Inside Out and Back Again is a New York Times bestseller, a Newbery Honor Book, and a winner of the National Book Award! Inspired by the author's childhood experience of fleeing Vietnam after the Fall of Saigon and immigrating to Alabama, this coming-of-age debut novel told in verse has been celebrated for its touching child's-eye view of family and immigration.
For all the ten years of her life, Hà has only known Saigon: the thrills of its markets, the joy of its traditions, and the warmth of her friends close by. But now the Vietnam War has reached her home. Hà and her family are forced to flee as Saigon falls, and they board a ship headed toward hope. In America, Hà discovers the foreign world of Alabama: the coldness of its strangers, the dullness of its food . . . and the strength of her very own family.
This moving story of one girl's year of change, dreams, grief, and healing received four starred reviews, including one from Kirkus which proclaimed it "enlightening, poignant, and unexpectedly funny." An author's note explains how and why Thanhha Lai translated her personal experiences into Hà's story.
Supports the Common Core State Standards
Narrating in sparse free-verse poems, 10-year-old H brings a strong, memorable voice to the immigrant experience as her family moves from war-torn South Vietnam to Alabama in 1975. First-time author Lai, who made the same journey with her family, divides her novel into four sections set in Vietnam, "At Sea," and the last two in Alabama. Lai gives insight into cultural and physical landscapes, as well as a finely honed portrait of H 's family as they await word about H 's POW father and face difficult choices (awaiting a sponsor family, "...Mother learns/ sponsors prefer those/ whose applications say Christians.'/ Just like that/ Mother amends our faith,/ saying all beliefs/ are pretty much the same"). The taut portrayal of H 's emotional life is especially poignant as she cycles from feeling smart in Vietnam to struggling in the States, and finally regains academic and social confidence. A series of poems about English grammar offer humor and a lens into the difficulties of adjusting to a new language and customs ("Whoever invented English/ should be bitten/ by a snake"). An incisive portrait of human resilience. Ages 8 12.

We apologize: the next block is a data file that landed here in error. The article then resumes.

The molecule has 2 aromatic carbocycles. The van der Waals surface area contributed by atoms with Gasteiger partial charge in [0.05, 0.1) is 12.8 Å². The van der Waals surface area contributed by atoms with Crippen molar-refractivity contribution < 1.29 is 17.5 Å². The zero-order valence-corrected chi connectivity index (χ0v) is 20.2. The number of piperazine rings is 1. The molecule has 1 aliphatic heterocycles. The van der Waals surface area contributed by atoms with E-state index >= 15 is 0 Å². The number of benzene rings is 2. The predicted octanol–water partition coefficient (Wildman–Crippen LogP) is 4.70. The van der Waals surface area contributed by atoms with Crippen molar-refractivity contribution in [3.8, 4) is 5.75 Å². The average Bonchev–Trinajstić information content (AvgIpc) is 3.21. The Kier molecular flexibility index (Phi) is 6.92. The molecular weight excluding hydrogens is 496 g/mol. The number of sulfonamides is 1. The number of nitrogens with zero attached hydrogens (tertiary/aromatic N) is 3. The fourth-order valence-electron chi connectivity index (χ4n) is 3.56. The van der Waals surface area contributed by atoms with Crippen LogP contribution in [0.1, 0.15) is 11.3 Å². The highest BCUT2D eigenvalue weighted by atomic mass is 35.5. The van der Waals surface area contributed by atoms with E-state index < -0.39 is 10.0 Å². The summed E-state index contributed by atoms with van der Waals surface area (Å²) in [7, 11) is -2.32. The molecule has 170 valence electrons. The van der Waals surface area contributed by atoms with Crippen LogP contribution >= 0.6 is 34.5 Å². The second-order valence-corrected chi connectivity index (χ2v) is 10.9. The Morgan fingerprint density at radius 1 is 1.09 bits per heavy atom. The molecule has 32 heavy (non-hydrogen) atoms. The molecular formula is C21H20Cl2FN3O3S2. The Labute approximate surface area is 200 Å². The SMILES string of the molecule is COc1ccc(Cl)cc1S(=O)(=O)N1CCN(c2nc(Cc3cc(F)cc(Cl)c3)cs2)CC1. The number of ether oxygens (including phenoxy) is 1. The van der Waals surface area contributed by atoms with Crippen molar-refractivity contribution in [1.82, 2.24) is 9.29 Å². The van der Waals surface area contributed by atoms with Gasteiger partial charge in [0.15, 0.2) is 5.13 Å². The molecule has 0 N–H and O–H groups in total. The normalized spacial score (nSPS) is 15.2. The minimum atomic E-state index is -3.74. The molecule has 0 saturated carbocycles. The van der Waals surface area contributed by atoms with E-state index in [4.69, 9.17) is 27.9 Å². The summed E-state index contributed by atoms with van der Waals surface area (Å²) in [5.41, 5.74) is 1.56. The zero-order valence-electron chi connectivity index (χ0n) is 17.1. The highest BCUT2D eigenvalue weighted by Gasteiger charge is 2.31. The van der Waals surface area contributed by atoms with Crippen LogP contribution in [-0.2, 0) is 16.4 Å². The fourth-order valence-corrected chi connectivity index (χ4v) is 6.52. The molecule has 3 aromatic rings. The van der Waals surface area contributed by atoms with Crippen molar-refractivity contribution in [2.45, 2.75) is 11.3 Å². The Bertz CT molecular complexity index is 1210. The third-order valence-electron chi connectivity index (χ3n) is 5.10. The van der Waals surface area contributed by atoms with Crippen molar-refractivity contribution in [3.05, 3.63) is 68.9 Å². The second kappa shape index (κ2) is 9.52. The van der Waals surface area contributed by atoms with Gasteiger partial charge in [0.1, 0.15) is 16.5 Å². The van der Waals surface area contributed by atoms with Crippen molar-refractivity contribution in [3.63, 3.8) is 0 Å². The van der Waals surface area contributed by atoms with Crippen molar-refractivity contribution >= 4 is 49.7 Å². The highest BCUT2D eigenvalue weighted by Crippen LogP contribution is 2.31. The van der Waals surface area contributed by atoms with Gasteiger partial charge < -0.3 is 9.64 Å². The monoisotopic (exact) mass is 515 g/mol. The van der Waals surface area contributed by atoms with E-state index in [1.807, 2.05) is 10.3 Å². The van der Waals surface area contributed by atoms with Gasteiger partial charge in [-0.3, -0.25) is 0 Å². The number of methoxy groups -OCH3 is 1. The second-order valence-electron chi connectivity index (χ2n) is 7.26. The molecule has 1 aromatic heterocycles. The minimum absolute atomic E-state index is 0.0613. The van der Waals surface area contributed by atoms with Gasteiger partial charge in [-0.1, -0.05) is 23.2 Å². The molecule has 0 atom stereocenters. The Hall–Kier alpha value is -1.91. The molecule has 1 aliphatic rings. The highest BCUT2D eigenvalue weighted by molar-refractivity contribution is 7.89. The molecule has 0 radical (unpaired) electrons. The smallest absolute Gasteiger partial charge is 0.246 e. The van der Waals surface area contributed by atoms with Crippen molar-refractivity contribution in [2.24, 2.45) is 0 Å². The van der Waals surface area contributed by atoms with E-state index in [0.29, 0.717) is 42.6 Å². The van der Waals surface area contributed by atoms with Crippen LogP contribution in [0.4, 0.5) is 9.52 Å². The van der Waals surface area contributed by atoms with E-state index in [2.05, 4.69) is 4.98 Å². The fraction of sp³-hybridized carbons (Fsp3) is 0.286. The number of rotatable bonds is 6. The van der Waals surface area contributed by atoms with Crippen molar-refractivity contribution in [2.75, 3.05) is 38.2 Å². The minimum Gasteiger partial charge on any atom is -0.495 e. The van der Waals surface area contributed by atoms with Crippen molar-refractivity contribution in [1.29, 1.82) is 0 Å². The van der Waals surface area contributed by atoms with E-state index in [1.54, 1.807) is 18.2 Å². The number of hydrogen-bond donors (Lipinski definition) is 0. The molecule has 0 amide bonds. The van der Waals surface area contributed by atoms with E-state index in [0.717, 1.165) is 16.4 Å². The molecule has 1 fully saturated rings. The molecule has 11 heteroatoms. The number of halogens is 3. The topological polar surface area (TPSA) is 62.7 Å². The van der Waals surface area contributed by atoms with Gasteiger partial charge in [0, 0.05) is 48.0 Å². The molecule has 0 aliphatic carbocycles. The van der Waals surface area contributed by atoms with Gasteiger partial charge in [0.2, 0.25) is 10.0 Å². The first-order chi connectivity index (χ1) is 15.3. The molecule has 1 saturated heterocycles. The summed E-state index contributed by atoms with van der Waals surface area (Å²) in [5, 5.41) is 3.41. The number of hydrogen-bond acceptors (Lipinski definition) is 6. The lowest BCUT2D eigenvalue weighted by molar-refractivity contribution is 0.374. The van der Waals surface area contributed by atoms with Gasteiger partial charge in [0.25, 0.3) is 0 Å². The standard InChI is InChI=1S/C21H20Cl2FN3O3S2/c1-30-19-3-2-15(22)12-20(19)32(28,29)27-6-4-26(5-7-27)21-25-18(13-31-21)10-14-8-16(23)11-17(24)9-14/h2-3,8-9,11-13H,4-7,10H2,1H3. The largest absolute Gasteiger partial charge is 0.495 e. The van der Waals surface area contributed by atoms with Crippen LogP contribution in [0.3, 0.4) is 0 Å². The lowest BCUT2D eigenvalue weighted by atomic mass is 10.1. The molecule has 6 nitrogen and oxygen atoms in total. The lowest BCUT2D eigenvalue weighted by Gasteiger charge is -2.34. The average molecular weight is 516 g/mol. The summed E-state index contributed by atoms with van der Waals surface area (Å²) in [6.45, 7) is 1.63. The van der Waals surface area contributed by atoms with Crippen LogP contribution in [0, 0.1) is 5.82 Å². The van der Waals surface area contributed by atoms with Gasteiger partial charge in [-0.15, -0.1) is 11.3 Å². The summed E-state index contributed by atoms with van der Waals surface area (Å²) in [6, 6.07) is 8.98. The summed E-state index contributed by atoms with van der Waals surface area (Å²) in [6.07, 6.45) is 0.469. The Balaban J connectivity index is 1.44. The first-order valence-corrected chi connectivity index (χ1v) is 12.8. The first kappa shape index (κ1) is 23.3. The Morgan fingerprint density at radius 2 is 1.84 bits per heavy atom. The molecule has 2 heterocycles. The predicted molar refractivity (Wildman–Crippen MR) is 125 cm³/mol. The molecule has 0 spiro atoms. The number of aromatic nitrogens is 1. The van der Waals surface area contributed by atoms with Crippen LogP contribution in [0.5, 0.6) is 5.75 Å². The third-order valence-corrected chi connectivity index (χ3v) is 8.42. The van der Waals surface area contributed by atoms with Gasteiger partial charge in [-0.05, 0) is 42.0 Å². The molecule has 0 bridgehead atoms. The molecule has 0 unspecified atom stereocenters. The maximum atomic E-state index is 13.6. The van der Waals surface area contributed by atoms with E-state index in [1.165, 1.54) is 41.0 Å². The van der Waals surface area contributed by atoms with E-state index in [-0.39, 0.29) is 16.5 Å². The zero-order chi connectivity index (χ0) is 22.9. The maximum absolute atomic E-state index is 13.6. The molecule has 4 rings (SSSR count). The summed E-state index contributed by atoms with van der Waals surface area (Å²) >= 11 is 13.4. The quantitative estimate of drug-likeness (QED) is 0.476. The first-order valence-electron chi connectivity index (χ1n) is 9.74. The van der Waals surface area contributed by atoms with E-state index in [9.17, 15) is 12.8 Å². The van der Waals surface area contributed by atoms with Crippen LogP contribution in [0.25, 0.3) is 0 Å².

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Inside Out and Back Again
This book takes you to 1975 in a war-torn Vietnam those the eyes of a young girl named Ha. The story chronicles her upheaval from her homeland to a foreign and scary America. I liked how the book was written in verse. It reminded me of a journal a young girl would write about her life, but her story carried the weight of emotional turmoil. A great, quick read.
This is my favorite book and nothing can top it. I’ve never read a book that was better than this, absolutely in love. It was a sad(made me want to cry)emotional, quick read, recommend it to EVERYONE!!!!!!
After losing my grandmother who was like a mother to me just a little over a month ago, this is the first book I've read. Trying to find ways to be her example, I decided to read this book after I had found, bought, and sent it home as a Birthday gift to my soon to be 13 year old sister. Kim Há's mother and neighbor Missis Washington, remind me of the warm heart my grandmother had. It filled my heart with happiness, almost as she was reading me the story. She always taught us to be good to others, to never judge the unfortunate, and to always be grateful. Something kids nowadays seem to care nothing for. I'm sure my sweet sister will love is as much as I do at 26.